With the Jared Allen era almost certainly coming to a close, the Minnesota Vikings -- and new head coach Mike Zimmer -- needed a new face for their defense. And on Sunday, they took decisive action in that regard, giving defensive end Everson Griffen a five-year, $42 million contract extension. The deal, first reported by ESPN's Adam Schefter, puts the fourth-round pick in 2010 out of USC squarely in the crosshairs as Minnesota's defense looks to rebuild at all levels.
Rated as Pro Football Focus' 19th-best 4-3 defensive end in 2013, Griffen didn't start a single game, but played 717 snaps in 16 games as a nickel rusher and rotational player in base packages. He amassed 5.5 sacks, seven quarterback hits, 39 quarterback hurries and 20 run stops last season. That was a follow-up to his 2012 season, in which he grabbed eight quarterback sacks, 12 hits, 24 hurries and 22 run stops. Though he's started just one game in his four-year NFL career, Griffen has been coming on as one of the better young pass rushers in the game, and it's clear that the Vikings are ready to let him roll with more than just potential.
Zimmer, one of the best defensive coaches in the NFL, will thus have two outstanding pass rushers when he takes the field for his new job in 2014. Last October, the Vikings also signed end Brian Robison to a four-year, $28 million extension with $13 million guaranteed.
That said, the pass rush wasn't the problem in 2013 -- the Vikings ranked 17th in Football Outsiders' Adjusted Sack Rate metric, and 10th in Defensive Adjusted Line Yards allowed. The problem was a pass defense that ranked 29th in FO's opponent-adjusted overall metrics. It's something that Zimmer will look to fix right away. Rookie Xavier Rhodes was the only Vikings starting cornerback to allow an opponent passer rating under 78.3, and the whole group of cornerbacks allowed 18 touchdowns to just three interceptions. The Vikings have inquired about Tennessee Titans cornerback Alterraun Verner, one of the best in the business.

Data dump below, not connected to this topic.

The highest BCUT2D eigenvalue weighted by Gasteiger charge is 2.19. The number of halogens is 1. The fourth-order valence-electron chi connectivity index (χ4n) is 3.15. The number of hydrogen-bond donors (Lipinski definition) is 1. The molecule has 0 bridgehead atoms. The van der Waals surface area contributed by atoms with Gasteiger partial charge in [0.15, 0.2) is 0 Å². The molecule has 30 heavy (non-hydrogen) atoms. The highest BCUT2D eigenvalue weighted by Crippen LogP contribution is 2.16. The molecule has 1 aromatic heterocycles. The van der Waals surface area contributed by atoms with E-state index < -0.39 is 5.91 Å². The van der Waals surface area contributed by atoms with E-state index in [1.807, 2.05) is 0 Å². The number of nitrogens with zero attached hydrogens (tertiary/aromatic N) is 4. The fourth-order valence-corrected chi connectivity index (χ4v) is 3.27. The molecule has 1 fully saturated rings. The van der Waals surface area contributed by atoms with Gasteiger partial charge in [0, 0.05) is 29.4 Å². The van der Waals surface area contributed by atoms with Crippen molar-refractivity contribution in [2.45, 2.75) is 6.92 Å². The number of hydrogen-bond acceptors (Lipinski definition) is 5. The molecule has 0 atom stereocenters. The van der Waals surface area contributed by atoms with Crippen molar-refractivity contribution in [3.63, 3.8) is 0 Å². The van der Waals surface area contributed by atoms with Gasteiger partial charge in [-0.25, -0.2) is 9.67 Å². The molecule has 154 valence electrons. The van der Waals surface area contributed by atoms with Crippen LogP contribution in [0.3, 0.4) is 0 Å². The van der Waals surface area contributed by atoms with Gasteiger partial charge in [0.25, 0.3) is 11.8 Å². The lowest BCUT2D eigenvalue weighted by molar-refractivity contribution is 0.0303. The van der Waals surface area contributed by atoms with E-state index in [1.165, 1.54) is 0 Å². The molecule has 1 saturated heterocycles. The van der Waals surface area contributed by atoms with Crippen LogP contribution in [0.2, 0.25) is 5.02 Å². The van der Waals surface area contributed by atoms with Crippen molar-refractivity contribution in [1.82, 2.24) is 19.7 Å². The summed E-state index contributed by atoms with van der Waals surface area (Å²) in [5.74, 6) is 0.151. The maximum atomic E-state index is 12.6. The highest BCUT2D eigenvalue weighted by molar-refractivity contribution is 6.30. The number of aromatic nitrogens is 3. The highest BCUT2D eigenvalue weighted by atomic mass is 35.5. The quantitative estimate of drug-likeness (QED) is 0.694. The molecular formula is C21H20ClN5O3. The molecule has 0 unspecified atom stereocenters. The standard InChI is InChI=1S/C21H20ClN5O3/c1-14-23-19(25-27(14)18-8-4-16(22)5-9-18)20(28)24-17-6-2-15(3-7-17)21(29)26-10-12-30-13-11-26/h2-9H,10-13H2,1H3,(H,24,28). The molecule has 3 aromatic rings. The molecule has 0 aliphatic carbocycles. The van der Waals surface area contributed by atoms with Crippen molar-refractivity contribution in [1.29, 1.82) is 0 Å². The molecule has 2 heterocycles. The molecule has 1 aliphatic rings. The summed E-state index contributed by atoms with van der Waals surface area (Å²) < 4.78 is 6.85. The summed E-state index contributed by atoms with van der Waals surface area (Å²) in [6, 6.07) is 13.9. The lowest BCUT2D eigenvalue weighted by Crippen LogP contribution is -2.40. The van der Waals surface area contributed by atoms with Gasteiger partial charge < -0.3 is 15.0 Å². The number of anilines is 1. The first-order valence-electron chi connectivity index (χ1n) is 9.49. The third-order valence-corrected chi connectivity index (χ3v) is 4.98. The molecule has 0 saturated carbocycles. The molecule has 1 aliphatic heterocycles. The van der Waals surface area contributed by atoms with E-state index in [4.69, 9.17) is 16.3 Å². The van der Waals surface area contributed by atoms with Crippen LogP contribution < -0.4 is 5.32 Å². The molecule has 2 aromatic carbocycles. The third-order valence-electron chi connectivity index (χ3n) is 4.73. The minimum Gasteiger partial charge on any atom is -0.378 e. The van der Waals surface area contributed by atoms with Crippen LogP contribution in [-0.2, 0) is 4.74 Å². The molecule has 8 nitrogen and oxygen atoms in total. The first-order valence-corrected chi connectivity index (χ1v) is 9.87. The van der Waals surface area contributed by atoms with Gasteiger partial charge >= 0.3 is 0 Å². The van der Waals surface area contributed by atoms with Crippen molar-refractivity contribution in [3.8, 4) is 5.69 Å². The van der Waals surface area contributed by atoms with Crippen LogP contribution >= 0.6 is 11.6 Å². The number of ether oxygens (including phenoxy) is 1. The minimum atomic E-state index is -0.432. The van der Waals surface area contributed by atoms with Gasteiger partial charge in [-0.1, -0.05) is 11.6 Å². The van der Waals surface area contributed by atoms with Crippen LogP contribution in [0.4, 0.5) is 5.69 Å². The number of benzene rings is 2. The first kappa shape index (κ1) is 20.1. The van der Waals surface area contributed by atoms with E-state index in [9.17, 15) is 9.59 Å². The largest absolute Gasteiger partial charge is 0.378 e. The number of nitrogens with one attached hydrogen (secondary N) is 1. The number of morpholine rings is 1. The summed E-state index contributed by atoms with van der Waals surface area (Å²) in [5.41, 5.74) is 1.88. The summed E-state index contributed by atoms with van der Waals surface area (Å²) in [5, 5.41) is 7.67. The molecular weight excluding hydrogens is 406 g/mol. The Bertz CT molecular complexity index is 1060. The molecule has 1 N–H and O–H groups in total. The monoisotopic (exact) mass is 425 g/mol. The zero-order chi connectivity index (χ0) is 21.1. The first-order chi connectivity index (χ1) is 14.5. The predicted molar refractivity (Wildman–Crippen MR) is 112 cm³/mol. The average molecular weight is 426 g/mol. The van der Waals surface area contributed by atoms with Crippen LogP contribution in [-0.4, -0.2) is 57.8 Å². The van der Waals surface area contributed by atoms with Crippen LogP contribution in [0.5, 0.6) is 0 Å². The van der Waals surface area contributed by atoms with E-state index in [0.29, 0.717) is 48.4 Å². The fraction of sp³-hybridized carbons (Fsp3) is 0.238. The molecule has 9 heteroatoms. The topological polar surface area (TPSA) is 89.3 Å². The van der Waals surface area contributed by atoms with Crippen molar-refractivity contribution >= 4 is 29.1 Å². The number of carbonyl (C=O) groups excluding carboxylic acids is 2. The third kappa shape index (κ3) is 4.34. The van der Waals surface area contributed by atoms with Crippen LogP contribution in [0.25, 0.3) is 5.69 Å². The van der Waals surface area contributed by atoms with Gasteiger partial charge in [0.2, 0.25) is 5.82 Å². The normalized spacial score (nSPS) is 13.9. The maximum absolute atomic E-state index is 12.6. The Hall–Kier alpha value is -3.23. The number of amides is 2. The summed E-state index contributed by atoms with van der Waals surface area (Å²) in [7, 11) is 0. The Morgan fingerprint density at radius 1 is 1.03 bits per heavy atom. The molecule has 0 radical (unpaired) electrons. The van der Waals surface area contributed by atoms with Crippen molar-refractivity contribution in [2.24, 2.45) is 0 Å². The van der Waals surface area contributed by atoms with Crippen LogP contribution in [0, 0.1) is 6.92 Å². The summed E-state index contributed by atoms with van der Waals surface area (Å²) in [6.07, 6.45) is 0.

"We gave up the most points scored in the NFL last year (480), so we’ve got quite a few holes and we’re going to need a lot of good football players, defensively and offensively, as many as we can get and we’re going to have to coach them well," Zimmer said at the scouting combine last month about his new challenge. "It’s all about getting the right players that fit the system we’re looking for -- guys that share the same vision that I have for this football team and putting that all together."
Re-signing Griffen, and having Robison on board, gives Zimmer two foundation pass rushers for the present and future. That's why the deal makes sense.
The Vikings have the cap room to eat these deals short term ($41.250 million before the Griffen signing), but there will be questions about putting so much stock in one position when the Vikings have holes all over the place. And it's a pretty penny for a player who has no real proven starter experience in the NFL, though the nickel rusher has gained a great deal of positional promise in the last few years. But rebuilding teams have to start somewhere, and Griffen has proven that he has the ability to be an elite disruptor when given the chance.